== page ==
NATO’s Nuclear Posture

From Munich to Warsaw: NATO rethinks deterrence

The Munich Security Conference is possibly the biggest annual event in the calendar for global elites talking strategic security and stability. This year’s shindig confirmed that the myriad of challenges facing the world is as complex as ever. One issue in particular was vexing delegates: the confrontation between the West and Russia and its implications for NATO’s eastern flank.

The AGM-86B

America needs the LRSO… just in case

Lord Salisbury said once that if generals were left to their own devices, they might well decide to put garrisons on the Moon to defend us from Mars. Envisioning worst-case scenarios and drawing up contingency plans for them is part of what the military does to get its job right. The problem with this professional reflex is that it often fails to assess comparative risk effectively, and in particular fully account for the risks of unintended consequences or the impacts on others. When it comes to nuclear policy and procurement decisions, the temptation for overkill is high.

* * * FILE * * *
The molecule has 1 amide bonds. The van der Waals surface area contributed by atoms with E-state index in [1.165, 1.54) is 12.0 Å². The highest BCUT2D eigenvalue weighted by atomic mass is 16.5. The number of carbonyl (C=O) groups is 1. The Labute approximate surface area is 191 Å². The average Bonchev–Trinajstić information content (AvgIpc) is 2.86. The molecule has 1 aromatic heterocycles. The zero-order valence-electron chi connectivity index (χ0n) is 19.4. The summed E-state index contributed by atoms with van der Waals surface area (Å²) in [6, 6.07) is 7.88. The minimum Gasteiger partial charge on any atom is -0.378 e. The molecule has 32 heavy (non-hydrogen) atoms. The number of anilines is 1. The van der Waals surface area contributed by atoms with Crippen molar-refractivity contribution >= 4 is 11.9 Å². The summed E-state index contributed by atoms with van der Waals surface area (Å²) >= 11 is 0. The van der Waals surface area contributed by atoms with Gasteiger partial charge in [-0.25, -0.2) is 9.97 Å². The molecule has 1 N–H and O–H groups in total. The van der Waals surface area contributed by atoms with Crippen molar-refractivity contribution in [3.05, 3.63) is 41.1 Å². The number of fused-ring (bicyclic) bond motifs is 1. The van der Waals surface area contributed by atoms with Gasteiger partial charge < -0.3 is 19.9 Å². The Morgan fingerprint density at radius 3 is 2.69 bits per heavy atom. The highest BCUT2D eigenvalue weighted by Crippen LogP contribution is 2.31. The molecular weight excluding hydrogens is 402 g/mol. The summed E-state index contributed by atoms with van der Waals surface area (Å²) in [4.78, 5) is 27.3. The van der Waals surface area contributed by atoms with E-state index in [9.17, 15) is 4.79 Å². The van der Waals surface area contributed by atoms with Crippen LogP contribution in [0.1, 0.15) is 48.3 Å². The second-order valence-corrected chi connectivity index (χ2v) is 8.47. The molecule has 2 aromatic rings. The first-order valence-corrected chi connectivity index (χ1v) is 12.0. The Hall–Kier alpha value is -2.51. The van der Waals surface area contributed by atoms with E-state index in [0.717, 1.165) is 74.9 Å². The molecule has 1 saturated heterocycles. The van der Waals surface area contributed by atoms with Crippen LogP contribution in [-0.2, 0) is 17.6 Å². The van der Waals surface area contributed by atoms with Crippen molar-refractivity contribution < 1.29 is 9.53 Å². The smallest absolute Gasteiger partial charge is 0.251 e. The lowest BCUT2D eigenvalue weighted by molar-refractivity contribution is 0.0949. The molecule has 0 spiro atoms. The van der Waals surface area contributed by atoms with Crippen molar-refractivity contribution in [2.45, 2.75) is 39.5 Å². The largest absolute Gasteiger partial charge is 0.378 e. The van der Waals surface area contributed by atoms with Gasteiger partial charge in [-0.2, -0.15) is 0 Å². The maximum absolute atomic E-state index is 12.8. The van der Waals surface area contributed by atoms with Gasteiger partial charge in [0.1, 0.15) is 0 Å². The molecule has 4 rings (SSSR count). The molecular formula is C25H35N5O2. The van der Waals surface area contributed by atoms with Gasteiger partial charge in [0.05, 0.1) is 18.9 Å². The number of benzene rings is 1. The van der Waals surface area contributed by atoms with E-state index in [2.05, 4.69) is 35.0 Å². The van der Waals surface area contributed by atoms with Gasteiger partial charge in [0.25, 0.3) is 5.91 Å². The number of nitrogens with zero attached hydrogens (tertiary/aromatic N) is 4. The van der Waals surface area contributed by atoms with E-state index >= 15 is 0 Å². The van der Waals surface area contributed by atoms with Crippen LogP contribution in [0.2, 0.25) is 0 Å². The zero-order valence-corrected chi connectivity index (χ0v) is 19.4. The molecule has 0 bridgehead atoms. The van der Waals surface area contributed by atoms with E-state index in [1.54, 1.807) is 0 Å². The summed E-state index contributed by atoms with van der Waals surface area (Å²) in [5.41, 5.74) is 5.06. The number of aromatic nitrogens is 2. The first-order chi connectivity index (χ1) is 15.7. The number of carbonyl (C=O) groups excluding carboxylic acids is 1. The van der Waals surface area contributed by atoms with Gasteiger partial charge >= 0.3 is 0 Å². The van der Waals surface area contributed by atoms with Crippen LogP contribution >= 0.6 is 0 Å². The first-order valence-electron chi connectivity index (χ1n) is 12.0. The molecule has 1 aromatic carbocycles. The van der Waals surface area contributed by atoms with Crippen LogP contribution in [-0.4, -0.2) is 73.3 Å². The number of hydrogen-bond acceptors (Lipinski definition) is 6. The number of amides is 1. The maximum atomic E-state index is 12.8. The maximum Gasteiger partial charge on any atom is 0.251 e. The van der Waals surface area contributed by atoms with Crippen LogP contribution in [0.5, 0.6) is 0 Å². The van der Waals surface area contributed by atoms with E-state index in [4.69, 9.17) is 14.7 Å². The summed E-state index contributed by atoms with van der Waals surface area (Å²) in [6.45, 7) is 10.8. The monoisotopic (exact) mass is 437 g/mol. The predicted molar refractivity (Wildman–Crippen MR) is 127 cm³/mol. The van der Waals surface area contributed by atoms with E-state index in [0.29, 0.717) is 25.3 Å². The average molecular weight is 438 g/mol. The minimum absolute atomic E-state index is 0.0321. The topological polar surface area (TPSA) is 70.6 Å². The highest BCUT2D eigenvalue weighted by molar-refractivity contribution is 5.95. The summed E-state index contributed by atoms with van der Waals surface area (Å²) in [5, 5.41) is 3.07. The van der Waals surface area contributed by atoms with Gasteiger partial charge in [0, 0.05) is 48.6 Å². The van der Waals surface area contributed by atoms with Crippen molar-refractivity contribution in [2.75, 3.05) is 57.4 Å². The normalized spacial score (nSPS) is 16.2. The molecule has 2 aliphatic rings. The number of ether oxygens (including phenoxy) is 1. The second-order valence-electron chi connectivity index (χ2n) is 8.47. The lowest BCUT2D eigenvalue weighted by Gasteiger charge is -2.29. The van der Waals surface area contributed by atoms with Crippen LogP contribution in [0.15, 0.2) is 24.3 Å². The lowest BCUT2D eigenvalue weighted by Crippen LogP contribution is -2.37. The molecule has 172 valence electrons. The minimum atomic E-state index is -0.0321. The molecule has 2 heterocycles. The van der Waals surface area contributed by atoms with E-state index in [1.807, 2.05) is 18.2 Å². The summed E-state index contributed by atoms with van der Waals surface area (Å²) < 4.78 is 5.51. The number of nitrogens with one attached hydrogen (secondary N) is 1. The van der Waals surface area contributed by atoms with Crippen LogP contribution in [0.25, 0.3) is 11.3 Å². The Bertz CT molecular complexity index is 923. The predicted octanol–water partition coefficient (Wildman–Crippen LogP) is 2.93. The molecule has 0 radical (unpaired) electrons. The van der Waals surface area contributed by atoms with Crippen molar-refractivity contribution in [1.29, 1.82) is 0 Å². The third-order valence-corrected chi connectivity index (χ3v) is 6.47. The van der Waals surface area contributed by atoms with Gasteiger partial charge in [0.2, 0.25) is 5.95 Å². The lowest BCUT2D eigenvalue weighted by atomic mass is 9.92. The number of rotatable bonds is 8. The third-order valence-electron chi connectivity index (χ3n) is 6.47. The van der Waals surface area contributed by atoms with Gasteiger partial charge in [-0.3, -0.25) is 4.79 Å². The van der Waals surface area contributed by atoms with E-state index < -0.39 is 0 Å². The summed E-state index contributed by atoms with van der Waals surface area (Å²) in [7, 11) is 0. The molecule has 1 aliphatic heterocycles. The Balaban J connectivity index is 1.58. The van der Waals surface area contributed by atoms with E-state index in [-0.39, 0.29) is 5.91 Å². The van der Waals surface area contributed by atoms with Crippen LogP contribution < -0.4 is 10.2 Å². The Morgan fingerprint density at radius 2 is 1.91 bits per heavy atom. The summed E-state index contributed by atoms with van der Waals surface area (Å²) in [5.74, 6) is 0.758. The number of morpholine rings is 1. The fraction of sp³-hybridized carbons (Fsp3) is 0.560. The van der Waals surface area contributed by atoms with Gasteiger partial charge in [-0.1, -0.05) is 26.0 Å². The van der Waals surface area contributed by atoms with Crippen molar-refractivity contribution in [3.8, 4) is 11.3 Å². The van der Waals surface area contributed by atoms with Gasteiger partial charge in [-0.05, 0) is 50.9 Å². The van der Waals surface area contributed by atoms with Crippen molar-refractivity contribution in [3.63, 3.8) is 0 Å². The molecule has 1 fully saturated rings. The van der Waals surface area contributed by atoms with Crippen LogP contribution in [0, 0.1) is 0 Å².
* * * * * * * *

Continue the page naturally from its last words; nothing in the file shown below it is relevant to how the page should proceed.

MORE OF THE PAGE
Tactical Nuclear Weapons, NATO and Deterrence

Nuclear sharing arrangements and the active deployment of US theatre nuclear weapons (TNW) in Europe under the North Atlantic Treaty Organization (NATO) are viewed as critical components of its deterrence posture. Previously, this nuclear posture was aimed at the former Soviet Union (USSR) and Warsaw Pact alliance during the Cold War. Since the end of the Cold War and the absorption of former Warsaw Pact states into NATOthe official justification for those systems remaining is not connected to any specified enemy.